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Can Erdogan eject from the political trap?

I can neither pretend to be an expert on Greek philosopher Socrates’ moral concerns about political ethics nor Turkish Kurd Muslim reformer Said Nursi‘s Treatises in the Seedbed of Light –the Risale-i Nur.  But, as I followed the flow of events, particularly in respect of Syria and Libya conflicts combined with the rather precarious gamble the Turkish President Recep Tayyip Erdogan was playing, the latter’s words on moral laws came to my mind. I also remembered Mahatma Gandhi’s world blunder of “politics without principles.”

Said Nursi about a century back warned: “Moral laws are absolute. They are not relative. Efforts spent on spicing our actions in the interest of our desires points in the wrong direction. This is why, as it is noted, we substitute legal and illegal, right and wrong with attributes. And a State is created along these lines.”

It’s Idlib dateline. “Syria War” assumes the live kicker status on almost all major news agencies and outlets across the globe. It’s no longer a conflict. The hot news revolves on the axis of “Turkey intensifying onslaught after (Syrian) airstrikes” that killed “33 Turkish soldiers.” Next in the flash line is the BBC saying: “Turkey has shot down a Syrian jet fighter plane…” Two hours later Al-Jazeera beams: “Two planes.” Syria brags: “Pilots (safely) ejected”. 

With or without these figures, what is happening on the ground is that what began as a civilian conflict in Syria grew into a crisis which now possesses all the faculties of a war that has spilt beyond the country’s borders, demanding global attention. Now we ask: “Between who is the war? Is it between Damascus and Ankara, President al-Assad and President Erdogan, President Putin and President Erdogan? Could it be between President Erdogan and US President Trump or Washington and Ankara? For, it’s definitely not between the people of Syria and Turkey. Whose is it?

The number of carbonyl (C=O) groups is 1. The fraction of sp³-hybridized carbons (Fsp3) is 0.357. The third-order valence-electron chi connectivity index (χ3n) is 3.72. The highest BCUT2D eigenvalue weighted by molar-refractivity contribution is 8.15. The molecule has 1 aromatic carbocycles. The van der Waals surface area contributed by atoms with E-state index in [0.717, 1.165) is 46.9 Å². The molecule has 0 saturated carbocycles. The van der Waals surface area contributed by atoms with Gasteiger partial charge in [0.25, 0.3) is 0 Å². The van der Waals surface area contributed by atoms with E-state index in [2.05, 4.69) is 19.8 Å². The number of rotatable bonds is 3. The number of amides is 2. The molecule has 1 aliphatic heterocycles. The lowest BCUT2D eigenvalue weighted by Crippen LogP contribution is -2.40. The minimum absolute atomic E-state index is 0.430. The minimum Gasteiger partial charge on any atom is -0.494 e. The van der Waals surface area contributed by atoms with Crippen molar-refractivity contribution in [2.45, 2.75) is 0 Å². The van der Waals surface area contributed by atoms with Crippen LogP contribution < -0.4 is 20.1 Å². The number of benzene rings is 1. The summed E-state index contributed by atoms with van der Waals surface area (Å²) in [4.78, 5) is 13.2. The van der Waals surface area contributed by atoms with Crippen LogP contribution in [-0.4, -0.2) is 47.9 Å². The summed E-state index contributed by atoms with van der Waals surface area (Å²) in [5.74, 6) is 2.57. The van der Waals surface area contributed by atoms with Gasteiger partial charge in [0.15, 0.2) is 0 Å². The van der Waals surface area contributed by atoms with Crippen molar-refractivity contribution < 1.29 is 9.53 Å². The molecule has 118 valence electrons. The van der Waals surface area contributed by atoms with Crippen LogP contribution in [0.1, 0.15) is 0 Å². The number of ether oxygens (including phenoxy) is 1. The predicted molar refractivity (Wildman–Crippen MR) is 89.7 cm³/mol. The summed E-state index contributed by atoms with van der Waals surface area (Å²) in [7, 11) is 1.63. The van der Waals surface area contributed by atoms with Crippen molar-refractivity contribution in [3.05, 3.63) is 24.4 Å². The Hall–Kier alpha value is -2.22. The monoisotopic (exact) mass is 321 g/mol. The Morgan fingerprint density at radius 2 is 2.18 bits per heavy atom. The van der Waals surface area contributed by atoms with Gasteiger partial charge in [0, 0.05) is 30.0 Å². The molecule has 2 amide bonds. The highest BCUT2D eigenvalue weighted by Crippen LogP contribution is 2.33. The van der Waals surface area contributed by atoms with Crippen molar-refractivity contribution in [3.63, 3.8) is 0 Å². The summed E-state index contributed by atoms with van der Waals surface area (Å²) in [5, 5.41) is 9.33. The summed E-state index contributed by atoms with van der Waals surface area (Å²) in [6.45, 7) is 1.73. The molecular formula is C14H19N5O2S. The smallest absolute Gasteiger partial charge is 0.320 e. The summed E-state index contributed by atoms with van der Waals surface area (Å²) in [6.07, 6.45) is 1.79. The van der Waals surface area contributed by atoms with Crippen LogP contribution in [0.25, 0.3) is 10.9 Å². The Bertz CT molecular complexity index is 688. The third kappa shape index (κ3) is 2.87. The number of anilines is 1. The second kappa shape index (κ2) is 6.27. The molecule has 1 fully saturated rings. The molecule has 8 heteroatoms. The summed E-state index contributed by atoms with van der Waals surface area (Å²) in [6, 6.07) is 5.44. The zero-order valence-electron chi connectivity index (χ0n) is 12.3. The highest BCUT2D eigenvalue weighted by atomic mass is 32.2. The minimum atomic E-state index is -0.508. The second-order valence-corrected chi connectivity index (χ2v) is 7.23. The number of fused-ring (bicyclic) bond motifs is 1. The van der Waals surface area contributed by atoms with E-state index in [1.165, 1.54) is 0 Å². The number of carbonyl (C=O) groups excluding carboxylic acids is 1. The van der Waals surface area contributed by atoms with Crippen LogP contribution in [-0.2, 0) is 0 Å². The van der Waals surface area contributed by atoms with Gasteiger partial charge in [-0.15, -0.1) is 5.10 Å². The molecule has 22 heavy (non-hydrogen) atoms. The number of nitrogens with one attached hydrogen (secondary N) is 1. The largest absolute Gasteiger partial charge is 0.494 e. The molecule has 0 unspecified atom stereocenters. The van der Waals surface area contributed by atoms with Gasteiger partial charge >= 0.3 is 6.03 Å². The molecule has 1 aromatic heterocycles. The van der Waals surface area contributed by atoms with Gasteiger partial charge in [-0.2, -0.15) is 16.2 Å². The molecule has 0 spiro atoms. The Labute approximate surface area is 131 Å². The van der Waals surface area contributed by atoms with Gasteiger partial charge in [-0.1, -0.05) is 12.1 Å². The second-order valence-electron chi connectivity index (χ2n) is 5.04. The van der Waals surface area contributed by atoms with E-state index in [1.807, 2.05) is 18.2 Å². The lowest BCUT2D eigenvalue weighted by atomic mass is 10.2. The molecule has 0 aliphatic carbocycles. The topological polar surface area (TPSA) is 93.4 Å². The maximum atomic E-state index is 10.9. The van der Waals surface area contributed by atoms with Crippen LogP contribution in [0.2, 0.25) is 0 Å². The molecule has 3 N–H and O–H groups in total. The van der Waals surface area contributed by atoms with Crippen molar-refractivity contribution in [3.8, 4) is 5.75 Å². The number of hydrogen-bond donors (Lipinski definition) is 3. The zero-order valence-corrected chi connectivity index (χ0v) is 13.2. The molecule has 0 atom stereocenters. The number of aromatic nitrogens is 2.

In between, millions of the Syrian people, including innocent women and children, have and are suffering. Caught up in this regrettable experience, some have found themselves turning into refugees on their own land – displaced. They have become homeless at home! 

Others have fallen into what is claimed seen in some quarters as President Erdogan’s hidden  agenda of forcing the European Union member countries pay (more or else) to keep the refugees outside  their borders. Otherwise, they argue, how does one explain the literal opening of Syrian refugees-cum-asylum seekers flood gates into Europe now? Ankara denies this ploy saying it is looking for solid steps from its European allies to halt the Syrian offensive in Idlib, and not money for refugees.

However, going by the latest developments, one would not be wrong in asking oneself the question: “How will President Erdogan eject from this and other traps?” It’s a trap and a tricky one because it is more than the war in Syria. There is everything to show the president being driven into a very tight corner from many angles.  

Syria, definitely on its own, cannot tame the military might of Turkey. But can Turkey win a war against Russia when it (Turkey) depends on arms from Russia, which is also on the al-Assad side in the conflict?  This raises the question of the Russian-Turkish ‘friendship’. Of what kind is it? As a sort of trend setter to the latest Putin-Erdogan summit, there were reports of at least three Turkish soldiers being killed by Syria airstrikes leaving several injured. 

This could not happen without the knowledge of Russia. Reacting to the earlier airstrikes, Turkey complained to Russia over not honoring the Sochi ceasefire agreement when it knew the location of its soldiers. Russia responded that Turkey had not provided the coordinates. What sort of war is this in which opposing sides have to inform each other of where not to hit?